September 2005 - Posts

About one and a half month to go till IT Forum 2005 in Barcelona (November 15th - 17th). A couple of days at Barcelona surrounded by great Microsoft technology in the fall is pretty attractive, isn't it? You still have 10 days for early bird registration. More information about the conference can be found on the IT Forum 2005 website.

A quick overview:

  • The slogan: "Three days of learning, one year of solutions". Notice the event is reduced to 3 days based on feedback of earlier editions, saving time and money for your company without compromising content or opportunities to meet with delegates.
  • Over 170 technical sessions in 10 targeted tracks for IT folks, being Solution and Infrastructure Architects, Administrators and Senior IT Managers/Directory, etc.
  • Covering technologies going from Windows Server System, over SQL Server 2005 to Navision. Also Windows Server 2003 R2 and Windows Vista will be covered.
  • Built on three key pillars:
    • Technology Education with pre-conferences on November 14th, more than 170 technical sessions filled with infrastructure content, Chalk-&-Talk sessions and a delegate website where you'll find all of the resources.
    • Technology Evaluation gives you an opportunity to see (new) products in action (Navision, Solomon, Microsoft Operations Manager 2005, SQL Server 2005, Windows XP, ISA Server 2004, SharePoint Portal Server 2003 but also Windows Vista/Longhorn and "Office 12") and to experiment with these technologies yourself in Hands-on Labs. More than 80 partners will tell you about their products, services and technologies too.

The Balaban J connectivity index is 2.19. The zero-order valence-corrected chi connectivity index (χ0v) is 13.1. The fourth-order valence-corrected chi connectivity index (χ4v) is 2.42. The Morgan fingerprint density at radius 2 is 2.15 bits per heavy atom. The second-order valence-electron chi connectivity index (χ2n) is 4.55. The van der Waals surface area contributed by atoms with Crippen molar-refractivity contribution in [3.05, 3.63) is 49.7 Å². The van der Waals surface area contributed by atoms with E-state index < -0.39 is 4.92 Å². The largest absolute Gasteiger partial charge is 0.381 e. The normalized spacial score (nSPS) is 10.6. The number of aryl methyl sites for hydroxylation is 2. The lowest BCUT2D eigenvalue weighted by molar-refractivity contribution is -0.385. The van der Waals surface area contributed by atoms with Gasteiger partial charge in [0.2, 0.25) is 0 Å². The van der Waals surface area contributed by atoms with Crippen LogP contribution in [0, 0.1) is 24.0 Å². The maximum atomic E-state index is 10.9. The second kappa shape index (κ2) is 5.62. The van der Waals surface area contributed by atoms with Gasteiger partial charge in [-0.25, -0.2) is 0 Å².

• Community & Networking is the place to be to get in touch with Microsoft technology experts from the product teams, support services, MVPs and MCTs on the Ask The Experts. Join the partners in the exhibition hall and attend panel discussions to ask anything you want to ask.
  • The keynote presentation will be delivered by Bob Muglia, Senior Vice President of the Windows Server Division.
  • !!!NEW!!! Lightning Demos are targeted at people with or without a lot of experience with the product in order to get a quick overview and level of understanding. These 30 minute demos with high level explanations show the capabilities and top level functionalities of selected products and how they fit into the overall Microsoft Platform Strategy.